Christmas Eve 2014

Call to Worship – from Mary Wellemeyer (adapted)

Like those shepherds who were on the hillsides

with their flocks,

like those wise ones in their observatories

with their telescopes and astronomical charts,

like the innkeepers who sit behind their desks waiting for dawn,

we find our daily work interrupted by these holidays.

Like them, we can’t keep on working,

we have to listen to singing angels,

we have to deal with the call of that special star,

we have to decide if we have room for strange visitors.

The little town of Bethlehem is thronged

with people who have come to be taxed,

Tourists crowding streets and shops,

and we have to find our way to an unknown place,

where we will open the doors of our lives for a wonderful new beginning.

What precious new birth are you seeking this night?

For what do you push through crowds?

What have the angels told you?

What is the call of the star in your life?

 

Homily – NO VACANCY  by Mark W. Harris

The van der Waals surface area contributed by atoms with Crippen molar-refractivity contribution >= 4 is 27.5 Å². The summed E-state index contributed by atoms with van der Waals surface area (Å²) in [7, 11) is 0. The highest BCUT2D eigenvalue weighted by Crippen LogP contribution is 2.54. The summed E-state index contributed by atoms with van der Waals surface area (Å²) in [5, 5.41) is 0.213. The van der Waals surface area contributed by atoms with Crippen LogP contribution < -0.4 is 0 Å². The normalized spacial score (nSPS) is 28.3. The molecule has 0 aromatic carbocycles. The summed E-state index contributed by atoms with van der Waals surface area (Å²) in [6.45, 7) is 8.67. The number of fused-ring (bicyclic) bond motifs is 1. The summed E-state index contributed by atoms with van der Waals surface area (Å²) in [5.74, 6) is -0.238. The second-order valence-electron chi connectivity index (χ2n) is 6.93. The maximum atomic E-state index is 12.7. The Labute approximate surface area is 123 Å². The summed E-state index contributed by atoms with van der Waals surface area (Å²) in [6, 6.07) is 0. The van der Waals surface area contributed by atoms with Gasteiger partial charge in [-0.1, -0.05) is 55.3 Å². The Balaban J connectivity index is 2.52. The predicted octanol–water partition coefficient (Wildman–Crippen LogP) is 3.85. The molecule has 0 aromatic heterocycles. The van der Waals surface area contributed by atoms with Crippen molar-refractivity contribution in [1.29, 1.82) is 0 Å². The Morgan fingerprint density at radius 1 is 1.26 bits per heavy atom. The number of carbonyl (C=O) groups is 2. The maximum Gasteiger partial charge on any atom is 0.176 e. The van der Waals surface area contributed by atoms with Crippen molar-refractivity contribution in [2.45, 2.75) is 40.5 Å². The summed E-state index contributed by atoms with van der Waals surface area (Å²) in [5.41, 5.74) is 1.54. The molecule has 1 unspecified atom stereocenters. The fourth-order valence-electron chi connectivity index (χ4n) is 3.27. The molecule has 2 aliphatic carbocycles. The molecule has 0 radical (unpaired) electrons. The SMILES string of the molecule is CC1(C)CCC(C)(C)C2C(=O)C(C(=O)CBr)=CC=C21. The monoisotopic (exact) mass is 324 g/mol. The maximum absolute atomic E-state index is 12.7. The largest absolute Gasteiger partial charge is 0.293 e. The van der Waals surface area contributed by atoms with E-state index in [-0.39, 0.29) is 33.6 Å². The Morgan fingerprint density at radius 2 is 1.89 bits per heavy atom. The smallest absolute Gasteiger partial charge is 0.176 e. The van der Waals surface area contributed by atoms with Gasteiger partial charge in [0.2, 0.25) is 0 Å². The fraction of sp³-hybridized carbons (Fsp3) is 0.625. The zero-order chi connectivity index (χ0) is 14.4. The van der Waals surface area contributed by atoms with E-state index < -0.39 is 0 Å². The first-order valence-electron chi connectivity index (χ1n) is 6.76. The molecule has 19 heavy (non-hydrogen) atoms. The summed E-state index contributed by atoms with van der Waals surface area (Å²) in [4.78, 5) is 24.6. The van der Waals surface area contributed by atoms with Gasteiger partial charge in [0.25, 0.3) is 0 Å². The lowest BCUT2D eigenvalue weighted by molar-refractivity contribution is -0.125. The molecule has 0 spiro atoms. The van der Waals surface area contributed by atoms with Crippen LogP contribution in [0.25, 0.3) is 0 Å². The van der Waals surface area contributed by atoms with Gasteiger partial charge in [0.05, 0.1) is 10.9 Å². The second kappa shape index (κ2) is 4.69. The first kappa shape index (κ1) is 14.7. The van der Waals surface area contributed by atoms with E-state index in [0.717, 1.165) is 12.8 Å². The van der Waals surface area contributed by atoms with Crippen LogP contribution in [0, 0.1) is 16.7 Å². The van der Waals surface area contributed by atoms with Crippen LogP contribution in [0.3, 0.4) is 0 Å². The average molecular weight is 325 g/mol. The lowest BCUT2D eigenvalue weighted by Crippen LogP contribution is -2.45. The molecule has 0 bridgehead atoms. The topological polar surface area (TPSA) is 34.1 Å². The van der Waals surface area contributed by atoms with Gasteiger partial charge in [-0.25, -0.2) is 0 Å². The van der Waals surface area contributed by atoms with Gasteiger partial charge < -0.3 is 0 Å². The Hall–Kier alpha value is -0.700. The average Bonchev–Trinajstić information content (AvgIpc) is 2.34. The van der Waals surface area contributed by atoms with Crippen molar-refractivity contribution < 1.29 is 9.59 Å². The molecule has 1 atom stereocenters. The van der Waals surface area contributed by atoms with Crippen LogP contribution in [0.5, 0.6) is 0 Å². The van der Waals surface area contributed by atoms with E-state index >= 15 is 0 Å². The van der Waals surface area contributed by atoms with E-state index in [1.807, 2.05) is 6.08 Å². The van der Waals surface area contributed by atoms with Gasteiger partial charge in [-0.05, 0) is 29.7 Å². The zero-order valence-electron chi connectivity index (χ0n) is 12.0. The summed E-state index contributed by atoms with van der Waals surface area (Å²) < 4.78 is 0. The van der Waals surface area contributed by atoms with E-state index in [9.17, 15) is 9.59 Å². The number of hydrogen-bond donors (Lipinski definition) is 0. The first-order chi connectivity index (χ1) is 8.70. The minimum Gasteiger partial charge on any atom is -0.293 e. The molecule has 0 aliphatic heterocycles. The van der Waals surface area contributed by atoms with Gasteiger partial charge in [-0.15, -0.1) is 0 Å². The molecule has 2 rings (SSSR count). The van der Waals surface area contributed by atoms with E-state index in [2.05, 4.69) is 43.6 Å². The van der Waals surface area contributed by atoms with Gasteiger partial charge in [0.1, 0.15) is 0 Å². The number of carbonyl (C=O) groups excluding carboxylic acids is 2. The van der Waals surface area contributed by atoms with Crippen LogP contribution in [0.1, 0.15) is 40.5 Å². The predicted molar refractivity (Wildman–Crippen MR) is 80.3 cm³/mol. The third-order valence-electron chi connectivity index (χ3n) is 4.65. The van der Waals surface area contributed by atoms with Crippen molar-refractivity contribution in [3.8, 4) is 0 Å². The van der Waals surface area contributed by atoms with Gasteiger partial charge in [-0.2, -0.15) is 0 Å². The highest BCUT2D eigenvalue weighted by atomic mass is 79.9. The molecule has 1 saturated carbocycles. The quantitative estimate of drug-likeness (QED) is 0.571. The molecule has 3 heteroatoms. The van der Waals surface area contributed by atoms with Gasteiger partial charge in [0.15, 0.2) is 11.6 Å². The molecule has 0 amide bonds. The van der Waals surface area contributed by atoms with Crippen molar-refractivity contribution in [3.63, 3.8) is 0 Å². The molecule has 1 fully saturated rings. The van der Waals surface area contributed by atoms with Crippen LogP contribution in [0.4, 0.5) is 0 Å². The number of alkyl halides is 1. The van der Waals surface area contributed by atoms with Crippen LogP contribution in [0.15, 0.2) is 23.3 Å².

When you are traveling on vacation or even going back to a far away, yet familiar place in order to be taxed, like Joseph and Mary, and have not made plans in advance, what can be more frustrating than to find there is no room at the inn. We have all gone searching for shelter on a cold, dark night, and found only neon red signs that say, no vacancy.  This search can seem endless.  Tempers become short. When will it end, and will we find something, anything? It was years ago when my parents and I decided not to stay in Jackson Hole, Wyoming. It was over crowded and too sleazy, my mother said, and besides all of the nice hotels were full. Then we took off in my little orange Subaru over the mountain pass to find a hotel that had some room for three weary travelers.  On the map it looked like a straight and flat highway, the most direct route to Pocatello, Idaho, but it turned out to be steep and narrow, cold and forbidding; in another time, filled with crevices and boulders for bandits and robbers to hide.  The little car chugged up the mountain like the little engine that could; I think I can. And we did, but while the ride up was a slow gasp for power, the ride down was like a roller coaster, 10,000 feet up and descending a mile a minute or more.  Soon a giant tractor trailer went roaring by, making wind that shook my car like a butterfly in a hurricane.  Then at the bottom of the mountain, we saw the real dangers of late night rides into darkness.  A shepherd had tried to cross the road with his flock, from one pasture to another.  The flock and the truck had collided with terrible results.  A few minutes before it would have been my little car. and us that met an untimely fate with all those wooly beasts, whose ancestors ranged on Judean hills while shepherds watched with care.  Slowly we made our way through what might have been our disaster, and soon were safely in the nest of a warm evening’s lodging.